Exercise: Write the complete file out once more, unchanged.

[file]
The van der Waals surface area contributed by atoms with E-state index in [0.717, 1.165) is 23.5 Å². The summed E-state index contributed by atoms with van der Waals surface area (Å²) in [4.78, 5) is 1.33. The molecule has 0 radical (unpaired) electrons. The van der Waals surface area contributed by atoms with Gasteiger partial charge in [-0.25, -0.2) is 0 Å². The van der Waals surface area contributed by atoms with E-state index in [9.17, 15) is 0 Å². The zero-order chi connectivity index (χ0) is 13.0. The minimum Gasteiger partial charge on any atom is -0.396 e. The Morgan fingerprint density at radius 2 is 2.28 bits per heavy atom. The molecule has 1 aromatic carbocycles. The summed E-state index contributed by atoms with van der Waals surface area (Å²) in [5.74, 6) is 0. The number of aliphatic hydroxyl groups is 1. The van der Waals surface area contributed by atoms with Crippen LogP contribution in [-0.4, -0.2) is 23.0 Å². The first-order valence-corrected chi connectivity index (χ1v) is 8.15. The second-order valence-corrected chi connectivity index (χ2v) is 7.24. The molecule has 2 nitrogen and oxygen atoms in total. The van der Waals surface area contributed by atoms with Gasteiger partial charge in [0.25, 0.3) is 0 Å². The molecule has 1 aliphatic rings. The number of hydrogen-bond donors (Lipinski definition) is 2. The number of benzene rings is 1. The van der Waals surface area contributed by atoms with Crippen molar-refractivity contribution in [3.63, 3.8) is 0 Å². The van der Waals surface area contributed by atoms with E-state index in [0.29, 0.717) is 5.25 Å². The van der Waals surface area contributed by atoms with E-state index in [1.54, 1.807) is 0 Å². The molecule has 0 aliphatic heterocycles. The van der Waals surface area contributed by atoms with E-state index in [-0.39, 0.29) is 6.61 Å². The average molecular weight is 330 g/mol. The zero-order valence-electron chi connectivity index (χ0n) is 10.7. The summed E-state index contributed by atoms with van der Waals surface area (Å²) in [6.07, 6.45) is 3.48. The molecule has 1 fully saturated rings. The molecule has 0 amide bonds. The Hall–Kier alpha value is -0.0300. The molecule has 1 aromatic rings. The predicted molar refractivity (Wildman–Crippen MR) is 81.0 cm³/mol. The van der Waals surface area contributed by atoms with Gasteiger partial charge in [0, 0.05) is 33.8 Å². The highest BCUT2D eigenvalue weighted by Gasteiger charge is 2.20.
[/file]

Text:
The van der Waals surface area contributed by atoms with E-state index in [0.717, 1.165) is 23.5 Å². The summed E-state index contributed by atoms with van der Waals surface area (Å²) in [4.78, 5) is 1.33. The molecule has 0 radical (unpaired) electrons. The van der Waals surface area contributed by atoms with Gasteiger partial charge in [-0.25, -0.2) is 0 Å². The van der Waals surface area contributed by atoms with E-state index in [9.17, 15) is 0 Å². The zero-order chi connectivity index (χ0) is 13.0. The minimum Gasteiger partial charge on any atom is -0.396 e. The Morgan fingerprint density at radius 2 is 2.28 bits per heavy atom. The molecule has 1 aromatic carbocycles. The summed E-state index contributed by atoms with van der Waals surface area (Å²) in [5.74, 6) is 0. The number of aliphatic hydroxyl groups is 1. The van der Waals surface area contributed by atoms with Crippen LogP contribution in [-0.4, -0.2) is 23.0 Å². The first-order valence-corrected chi connectivity index (χ1v) is 8.15. The second-order valence-corrected chi connectivity index (χ2v) is 7.24. The molecule has 2 nitrogen and oxygen atoms in total. The van der Waals surface area contributed by atoms with Gasteiger partial charge in [0.25, 0.3) is 0 Å². The molecule has 1 aliphatic rings. The number of hydrogen-bond donors (Lipinski definition) is 2. The number of benzene rings is 1. The van der Waals surface area contributed by atoms with Crippen molar-refractivity contribution in [3.63, 3.8) is 0 Å². The van der Waals surface area contributed by atoms with E-state index in [0.29, 0.717) is 5.25 Å². The van der Waals surface area contributed by atoms with E-state index in [1.54, 1.807) is 0 Å². The molecule has 0 aliphatic heterocycles. The van der Waals surface area contributed by atoms with E-state index in [-0.39, 0.29) is 6.61 Å². The average molecular weight is 330 g/mol. The zero-order valence-electron chi connectivity index (χ0n) is 10.7. The summed E-state index contributed by atoms with van der Waals surface area (Å²) in [6.07, 6.45) is 3.48. The molecule has 1 fully saturated rings. The molecule has 0 amide bonds. The Hall–Kier alpha value is -0.0300. The molecule has 1 aromatic rings. The predicted molar refractivity (Wildman–Crippen MR) is 81.0 cm³/mol. The van der Waals surface area contributed by atoms with Gasteiger partial charge in [0, 0.05) is 33.8 Å². The highest BCUT2D eigenvalue weighted by Gasteiger charge is 2.20.